The spring represents the time of year again for certain maintenance to be performed on your home. One of the most common problems is the chimney. First, start on top of the roof and look at the chimney cap. Make sure there is no deterioration of the cap and that the area is water tight. Look at the wood or brick on the chimney for loose brick, missing mortar or decaying wood. Next, remove the flue cap and look down the flue. Make sure there are no restrictions such as bird or squirrel nests present. If the flue pipe is dirty, now is the time to have the pipe cleaned. It is recommended that a chimney be cleaned every two years or after each cord of wood burned.
While you are up on the roof, check for loose or missing shingles and any area that could result in a roof leak. If the nails or staples are pulling out, now is the time to drive them back in and seal them. Check all of the area that have been repaired with roofing cement. The cement will dry out during the year and could crack resulting in an opening for rain to leak in. Check around all pipe and vent flashing. Also, check all skylights by looking for water stains just on the inside of the glass.          
This is probably not your favorite chore, but, clean out those gutters. The leaves and pine straw will clog the gutters causing them to overflow and possibly cause a water problem in the basement or crawl space. After they are clean, take a garden hose and run water down the down spouts making sure they are also clean. Cut all tree limbs away from the roof and walls. If left untrimmed, they will rub holes in roof shingles and wood siding.            
Next, check the siding and all of the wood trim. Look for exposed areas of the wood where the paint is thinning or peeling and where any caulking is cracked or missing. The wood must remain water tight to prevent decay and deterioration. Check the glazing putty around the window panes. If they need painting, do it now. Don't wait until the end of summer or you may have a larger repair bill.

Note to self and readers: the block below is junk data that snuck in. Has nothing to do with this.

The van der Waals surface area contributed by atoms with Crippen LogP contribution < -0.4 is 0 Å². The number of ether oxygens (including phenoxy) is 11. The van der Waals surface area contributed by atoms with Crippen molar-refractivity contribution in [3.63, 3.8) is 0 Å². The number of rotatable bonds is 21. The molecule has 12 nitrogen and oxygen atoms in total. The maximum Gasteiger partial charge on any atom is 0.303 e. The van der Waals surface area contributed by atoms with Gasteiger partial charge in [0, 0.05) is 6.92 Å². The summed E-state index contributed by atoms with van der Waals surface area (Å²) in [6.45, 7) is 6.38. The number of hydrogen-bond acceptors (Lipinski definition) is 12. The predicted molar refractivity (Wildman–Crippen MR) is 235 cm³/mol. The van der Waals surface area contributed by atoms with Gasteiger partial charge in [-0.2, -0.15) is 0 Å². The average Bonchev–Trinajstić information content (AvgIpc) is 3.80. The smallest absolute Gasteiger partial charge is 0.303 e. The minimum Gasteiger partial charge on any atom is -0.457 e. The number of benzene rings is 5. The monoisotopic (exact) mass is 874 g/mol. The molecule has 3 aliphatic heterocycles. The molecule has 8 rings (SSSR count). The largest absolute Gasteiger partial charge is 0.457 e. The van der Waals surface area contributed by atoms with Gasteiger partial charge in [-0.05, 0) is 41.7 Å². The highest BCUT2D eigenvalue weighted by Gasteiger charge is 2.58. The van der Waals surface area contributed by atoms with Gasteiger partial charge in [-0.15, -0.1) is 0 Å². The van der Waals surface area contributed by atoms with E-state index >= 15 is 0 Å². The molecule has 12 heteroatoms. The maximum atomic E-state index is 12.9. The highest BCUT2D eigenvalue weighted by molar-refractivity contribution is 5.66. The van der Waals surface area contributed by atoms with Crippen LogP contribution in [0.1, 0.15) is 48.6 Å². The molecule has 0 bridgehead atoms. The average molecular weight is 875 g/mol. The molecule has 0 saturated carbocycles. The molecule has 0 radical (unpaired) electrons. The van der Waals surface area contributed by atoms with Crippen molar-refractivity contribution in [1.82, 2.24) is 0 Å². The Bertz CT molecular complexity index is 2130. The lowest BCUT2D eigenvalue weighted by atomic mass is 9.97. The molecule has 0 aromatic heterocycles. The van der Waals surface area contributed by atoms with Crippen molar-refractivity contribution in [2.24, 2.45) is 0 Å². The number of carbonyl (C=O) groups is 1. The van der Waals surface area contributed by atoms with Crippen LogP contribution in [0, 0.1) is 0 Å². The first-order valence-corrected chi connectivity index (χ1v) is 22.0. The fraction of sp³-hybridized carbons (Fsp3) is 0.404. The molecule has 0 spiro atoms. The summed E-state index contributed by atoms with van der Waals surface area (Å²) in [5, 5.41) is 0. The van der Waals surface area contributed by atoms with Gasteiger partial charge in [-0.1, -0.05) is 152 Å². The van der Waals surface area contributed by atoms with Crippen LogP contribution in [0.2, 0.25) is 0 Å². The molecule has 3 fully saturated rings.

After finishing the roof and exterior walls, you will be back on friendly territory, the ground. Go around the foundation wall looking for any large cracks that water might pass through. Seal these with caulk or foam sealers. Open all of your foundation vents for the summer.            
Now that you are finished with the outside, go inside and grab a cold glass of tea or lemonade. There are only a few things to do inside before you’re finished. Go to the electrical panel box and trip all circuit beaker every six months to insure they are not frozen. Next, test all of the ground fault circuit interrupters (if you have them). These are suppose to be tested monthly. If you have G.F.C.I. electrical outlets, go around to all of these and test also. Check all of your fire extinguishers and smoke detectors. Change or clean your furnace filter and if you have one, clean your humidifier as well. The last thing on the list is to test the water heater temperature and pressure relief valve by pulling up on the test lever and allowing water to pass through the valve. If the valve is frozen, leaks or won't reseat, replace it immediately. Now that you are finish, sit down, relax and have another glass of iced tea. You are finished inspecting until next fall. 

If you have a question, change of address, comment, home tip or would like to send Home Tips to your clients, send your letter to Home Tips, Christian Building Inspectors, Inc., 3697 Habersham Lane, Duluth, Georgia 30096. You can E-Mail your questions to us at rodharrison@christianbuildinginspectors.com. We reserve the right to edit questions for length.

Quote of the Month

“Sometimes it is not what we say, but how we say it that is important”

- Unknown

A Tip Of The Hat To:

Gene Wood

Northside Realty

Atlanta, Georgia

**** Thank You****